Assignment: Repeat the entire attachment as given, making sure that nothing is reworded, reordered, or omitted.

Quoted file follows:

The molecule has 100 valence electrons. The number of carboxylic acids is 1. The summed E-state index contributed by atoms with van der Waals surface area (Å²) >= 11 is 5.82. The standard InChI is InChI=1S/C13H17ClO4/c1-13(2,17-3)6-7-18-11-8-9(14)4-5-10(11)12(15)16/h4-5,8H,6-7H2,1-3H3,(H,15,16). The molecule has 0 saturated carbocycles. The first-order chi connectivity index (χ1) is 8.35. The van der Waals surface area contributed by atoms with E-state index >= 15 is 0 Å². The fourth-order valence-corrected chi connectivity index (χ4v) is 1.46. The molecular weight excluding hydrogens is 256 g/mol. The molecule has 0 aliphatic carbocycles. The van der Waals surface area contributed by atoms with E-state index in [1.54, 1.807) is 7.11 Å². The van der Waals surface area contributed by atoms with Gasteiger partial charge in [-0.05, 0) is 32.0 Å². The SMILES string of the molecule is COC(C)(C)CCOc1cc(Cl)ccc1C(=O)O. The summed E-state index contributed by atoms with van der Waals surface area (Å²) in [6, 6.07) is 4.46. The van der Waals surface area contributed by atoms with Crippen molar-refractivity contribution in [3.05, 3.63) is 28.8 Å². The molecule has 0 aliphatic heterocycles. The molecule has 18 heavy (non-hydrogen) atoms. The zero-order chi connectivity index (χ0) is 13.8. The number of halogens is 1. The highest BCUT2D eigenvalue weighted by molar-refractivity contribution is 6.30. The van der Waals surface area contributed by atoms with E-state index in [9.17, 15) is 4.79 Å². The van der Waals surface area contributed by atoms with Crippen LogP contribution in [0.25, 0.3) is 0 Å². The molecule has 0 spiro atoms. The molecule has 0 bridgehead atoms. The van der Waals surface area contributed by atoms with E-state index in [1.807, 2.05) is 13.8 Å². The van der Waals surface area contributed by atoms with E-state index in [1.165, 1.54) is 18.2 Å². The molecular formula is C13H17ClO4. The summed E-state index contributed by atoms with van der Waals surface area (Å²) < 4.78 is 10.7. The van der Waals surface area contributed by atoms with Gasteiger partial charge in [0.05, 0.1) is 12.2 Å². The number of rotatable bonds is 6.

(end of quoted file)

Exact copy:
The molecule has 100 valence electrons. The number of carboxylic acids is 1. The summed E-state index contributed by atoms with van der Waals surface area (Å²) >= 11 is 5.82. The standard InChI is InChI=1S/C13H17ClO4/c1-13(2,17-3)6-7-18-11-8-9(14)4-5-10(11)12(15)16/h4-5,8H,6-7H2,1-3H3,(H,15,16). The molecule has 0 saturated carbocycles. The first-order chi connectivity index (χ1) is 8.35. The van der Waals surface area contributed by atoms with E-state index >= 15 is 0 Å². The fourth-order valence-corrected chi connectivity index (χ4v) is 1.46. The molecular weight excluding hydrogens is 256 g/mol. The molecule has 0 aliphatic carbocycles. The van der Waals surface area contributed by atoms with E-state index in [1.54, 1.807) is 7.11 Å². The van der Waals surface area contributed by atoms with Gasteiger partial charge in [-0.05, 0) is 32.0 Å². The SMILES string of the molecule is COC(C)(C)CCOc1cc(Cl)ccc1C(=O)O. The summed E-state index contributed by atoms with van der Waals surface area (Å²) in [6, 6.07) is 4.46. The van der Waals surface area contributed by atoms with Crippen molar-refractivity contribution in [3.05, 3.63) is 28.8 Å². The molecule has 0 aliphatic heterocycles. The molecule has 18 heavy (non-hydrogen) atoms. The zero-order chi connectivity index (χ0) is 13.8. The number of halogens is 1. The highest BCUT2D eigenvalue weighted by molar-refractivity contribution is 6.30. The van der Waals surface area contributed by atoms with E-state index in [9.17, 15) is 4.79 Å². The van der Waals surface area contributed by atoms with Crippen LogP contribution in [0.25, 0.3) is 0 Å². The molecule has 0 spiro atoms. The molecule has 0 bridgehead atoms. The van der Waals surface area contributed by atoms with E-state index in [1.807, 2.05) is 13.8 Å². The van der Waals surface area contributed by atoms with E-state index in [1.165, 1.54) is 18.2 Å². The molecular formula is C13H17ClO4. The summed E-state index contributed by atoms with van der Waals surface area (Å²) < 4.78 is 10.7. The van der Waals surface area contributed by atoms with Gasteiger partial charge in [0.05, 0.1) is 12.2 Å². The number of rotatable bonds is 6.